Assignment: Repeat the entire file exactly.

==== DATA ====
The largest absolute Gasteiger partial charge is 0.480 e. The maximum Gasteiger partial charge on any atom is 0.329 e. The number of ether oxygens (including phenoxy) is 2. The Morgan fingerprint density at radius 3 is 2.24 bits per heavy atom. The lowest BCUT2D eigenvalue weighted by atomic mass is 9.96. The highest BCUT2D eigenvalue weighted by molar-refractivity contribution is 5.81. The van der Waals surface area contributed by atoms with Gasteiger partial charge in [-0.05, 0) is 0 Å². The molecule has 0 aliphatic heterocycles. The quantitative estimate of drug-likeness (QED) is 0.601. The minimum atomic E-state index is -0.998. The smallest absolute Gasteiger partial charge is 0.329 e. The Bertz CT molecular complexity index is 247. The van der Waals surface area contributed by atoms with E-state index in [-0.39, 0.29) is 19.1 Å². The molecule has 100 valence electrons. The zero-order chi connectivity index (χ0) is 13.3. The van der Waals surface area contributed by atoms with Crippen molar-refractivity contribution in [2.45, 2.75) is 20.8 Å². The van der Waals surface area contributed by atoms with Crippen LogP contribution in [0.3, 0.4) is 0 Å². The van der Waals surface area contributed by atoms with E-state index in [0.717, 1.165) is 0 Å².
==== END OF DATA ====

The largest absolute Gasteiger partial charge is 0.480 e. The maximum Gasteiger partial charge on any atom is 0.329 e. The number of ether oxygens (including phenoxy) is 2. The Morgan fingerprint density at radius 3 is 2.24 bits per heavy atom. The lowest BCUT2D eigenvalue weighted by atomic mass is 9.96. The highest BCUT2D eigenvalue weighted by molar-refractivity contribution is 5.81. The van der Waals surface area contributed by atoms with Gasteiger partial charge in [-0.05, 0) is 0 Å². The molecule has 0 aliphatic heterocycles. The quantitative estimate of drug-likeness (QED) is 0.601. The minimum atomic E-state index is -0.998. The smallest absolute Gasteiger partial charge is 0.329 e. The Bertz CT molecular complexity index is 247. The van der Waals surface area contributed by atoms with E-state index in [-0.39, 0.29) is 19.1 Å². The molecule has 100 valence electrons. The zero-order chi connectivity index (χ0) is 13.3. The van der Waals surface area contributed by atoms with Crippen molar-refractivity contribution in [2.45, 2.75) is 20.8 Å². The van der Waals surface area contributed by atoms with Crippen LogP contribution in [0.3, 0.4) is 0 Å². The van der Waals surface area contributed by atoms with E-state index in [0.717, 1.165) is 0 Å².